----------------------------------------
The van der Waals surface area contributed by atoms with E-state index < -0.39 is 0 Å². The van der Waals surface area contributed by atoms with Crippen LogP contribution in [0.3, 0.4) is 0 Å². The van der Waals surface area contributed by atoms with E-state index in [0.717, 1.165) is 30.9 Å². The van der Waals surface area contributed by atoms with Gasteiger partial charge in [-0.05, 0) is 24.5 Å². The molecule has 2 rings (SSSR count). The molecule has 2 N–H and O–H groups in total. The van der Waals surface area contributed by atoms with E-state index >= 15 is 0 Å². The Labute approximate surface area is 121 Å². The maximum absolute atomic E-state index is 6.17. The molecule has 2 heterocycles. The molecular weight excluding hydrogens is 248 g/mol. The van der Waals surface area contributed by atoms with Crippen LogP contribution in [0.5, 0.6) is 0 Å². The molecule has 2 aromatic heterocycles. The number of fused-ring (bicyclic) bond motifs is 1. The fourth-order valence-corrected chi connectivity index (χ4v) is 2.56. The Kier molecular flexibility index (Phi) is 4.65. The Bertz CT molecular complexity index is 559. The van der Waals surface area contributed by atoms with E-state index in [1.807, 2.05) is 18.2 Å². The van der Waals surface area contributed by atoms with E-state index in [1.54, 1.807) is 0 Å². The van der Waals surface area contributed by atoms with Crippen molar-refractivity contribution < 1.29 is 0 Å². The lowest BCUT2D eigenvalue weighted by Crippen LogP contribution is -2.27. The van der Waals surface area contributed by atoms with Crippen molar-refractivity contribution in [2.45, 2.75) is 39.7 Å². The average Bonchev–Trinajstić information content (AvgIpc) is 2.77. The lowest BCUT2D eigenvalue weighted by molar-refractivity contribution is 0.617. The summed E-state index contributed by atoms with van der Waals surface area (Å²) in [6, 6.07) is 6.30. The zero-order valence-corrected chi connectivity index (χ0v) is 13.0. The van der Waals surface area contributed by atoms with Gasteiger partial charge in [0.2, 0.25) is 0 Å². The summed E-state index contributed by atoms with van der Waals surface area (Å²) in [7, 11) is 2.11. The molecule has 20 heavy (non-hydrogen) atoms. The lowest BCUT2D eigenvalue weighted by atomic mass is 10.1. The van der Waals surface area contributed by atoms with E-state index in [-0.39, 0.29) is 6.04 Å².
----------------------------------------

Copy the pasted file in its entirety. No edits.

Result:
The van der Waals surface area contributed by atoms with E-state index < -0.39 is 0 Å². The van der Waals surface area contributed by atoms with Crippen LogP contribution in [0.3, 0.4) is 0 Å². The van der Waals surface area contributed by atoms with E-state index in [0.717, 1.165) is 30.9 Å². The van der Waals surface area contributed by atoms with Gasteiger partial charge in [-0.05, 0) is 24.5 Å². The molecule has 2 rings (SSSR count). The molecule has 2 N–H and O–H groups in total. The van der Waals surface area contributed by atoms with E-state index >= 15 is 0 Å². The Labute approximate surface area is 121 Å². The maximum absolute atomic E-state index is 6.17. The molecule has 2 heterocycles. The molecular weight excluding hydrogens is 248 g/mol. The van der Waals surface area contributed by atoms with Crippen LogP contribution in [0.5, 0.6) is 0 Å². The molecule has 2 aromatic heterocycles. The number of fused-ring (bicyclic) bond motifs is 1. The fourth-order valence-corrected chi connectivity index (χ4v) is 2.56. The Kier molecular flexibility index (Phi) is 4.65. The Bertz CT molecular complexity index is 559. The van der Waals surface area contributed by atoms with E-state index in [1.807, 2.05) is 18.2 Å². The van der Waals surface area contributed by atoms with E-state index in [1.54, 1.807) is 0 Å². The van der Waals surface area contributed by atoms with Crippen molar-refractivity contribution < 1.29 is 0 Å². The lowest BCUT2D eigenvalue weighted by Crippen LogP contribution is -2.27. The van der Waals surface area contributed by atoms with Crippen molar-refractivity contribution in [2.45, 2.75) is 39.7 Å². The average Bonchev–Trinajstić information content (AvgIpc) is 2.77. The lowest BCUT2D eigenvalue weighted by molar-refractivity contribution is 0.617. The summed E-state index contributed by atoms with van der Waals surface area (Å²) in [6, 6.07) is 6.30. The zero-order valence-corrected chi connectivity index (χ0v) is 13.0. The van der Waals surface area contributed by atoms with Gasteiger partial charge in [0.2, 0.25) is 0 Å². The summed E-state index contributed by atoms with van der Waals surface area (Å²) in [7, 11) is 2.11. The molecule has 20 heavy (non-hydrogen) atoms. The lowest BCUT2D eigenvalue weighted by atomic mass is 10.1. The van der Waals surface area contributed by atoms with E-state index in [-0.39, 0.29) is 6.04 Å².